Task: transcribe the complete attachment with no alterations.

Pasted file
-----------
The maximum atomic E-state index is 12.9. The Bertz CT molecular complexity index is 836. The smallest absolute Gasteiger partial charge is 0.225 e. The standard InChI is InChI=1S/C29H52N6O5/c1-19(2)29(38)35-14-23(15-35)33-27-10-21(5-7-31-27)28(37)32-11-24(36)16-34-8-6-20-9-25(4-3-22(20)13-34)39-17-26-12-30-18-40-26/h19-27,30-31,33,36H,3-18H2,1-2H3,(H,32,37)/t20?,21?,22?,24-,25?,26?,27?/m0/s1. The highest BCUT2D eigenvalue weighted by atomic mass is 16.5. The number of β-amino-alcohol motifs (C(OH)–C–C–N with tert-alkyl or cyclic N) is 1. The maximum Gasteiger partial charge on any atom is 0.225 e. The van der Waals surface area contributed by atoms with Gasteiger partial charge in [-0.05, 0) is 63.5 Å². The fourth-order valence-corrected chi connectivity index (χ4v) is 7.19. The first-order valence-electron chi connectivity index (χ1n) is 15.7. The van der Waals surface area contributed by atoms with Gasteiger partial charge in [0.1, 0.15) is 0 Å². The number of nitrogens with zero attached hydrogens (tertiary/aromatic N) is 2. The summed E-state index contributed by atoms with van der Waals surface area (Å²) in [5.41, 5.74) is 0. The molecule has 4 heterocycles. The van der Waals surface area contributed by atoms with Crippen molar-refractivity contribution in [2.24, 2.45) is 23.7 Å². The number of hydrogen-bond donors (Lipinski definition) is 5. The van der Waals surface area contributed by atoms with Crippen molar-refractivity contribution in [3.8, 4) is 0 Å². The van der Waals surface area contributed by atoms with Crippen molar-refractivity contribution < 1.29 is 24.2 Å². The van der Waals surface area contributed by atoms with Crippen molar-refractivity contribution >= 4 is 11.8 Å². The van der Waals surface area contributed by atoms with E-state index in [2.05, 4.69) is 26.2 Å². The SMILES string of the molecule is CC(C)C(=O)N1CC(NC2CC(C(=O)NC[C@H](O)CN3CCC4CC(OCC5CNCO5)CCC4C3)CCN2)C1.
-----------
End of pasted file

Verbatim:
The maximum atomic E-state index is 12.9. The Bertz CT molecular complexity index is 836. The smallest absolute Gasteiger partial charge is 0.225 e. The standard InChI is InChI=1S/C29H52N6O5/c1-19(2)29(38)35-14-23(15-35)33-27-10-21(5-7-31-27)28(37)32-11-24(36)16-34-8-6-20-9-25(4-3-22(20)13-34)39-17-26-12-30-18-40-26/h19-27,30-31,33,36H,3-18H2,1-2H3,(H,32,37)/t20?,21?,22?,24-,25?,26?,27?/m0/s1. The highest BCUT2D eigenvalue weighted by atomic mass is 16.5. The number of β-amino-alcohol motifs (C(OH)–C–C–N with tert-alkyl or cyclic N) is 1. The maximum Gasteiger partial charge on any atom is 0.225 e. The van der Waals surface area contributed by atoms with Gasteiger partial charge in [-0.05, 0) is 63.5 Å². The fourth-order valence-corrected chi connectivity index (χ4v) is 7.19. The first-order valence-electron chi connectivity index (χ1n) is 15.7. The van der Waals surface area contributed by atoms with Gasteiger partial charge in [0.1, 0.15) is 0 Å². The number of nitrogens with zero attached hydrogens (tertiary/aromatic N) is 2. The summed E-state index contributed by atoms with van der Waals surface area (Å²) in [5.41, 5.74) is 0. The molecule has 4 heterocycles. The van der Waals surface area contributed by atoms with Crippen molar-refractivity contribution in [2.24, 2.45) is 23.7 Å². The number of hydrogen-bond donors (Lipinski definition) is 5. The van der Waals surface area contributed by atoms with Crippen molar-refractivity contribution in [3.8, 4) is 0 Å². The van der Waals surface area contributed by atoms with Crippen molar-refractivity contribution < 1.29 is 24.2 Å². The van der Waals surface area contributed by atoms with Crippen molar-refractivity contribution >= 4 is 11.8 Å². The van der Waals surface area contributed by atoms with E-state index in [2.05, 4.69) is 26.2 Å². The SMILES string of the molecule is CC(C)C(=O)N1CC(NC2CC(C(=O)NC[C@H](O)CN3CCC4CC(OCC5CNCO5)CCC4C3)CCN2)C1.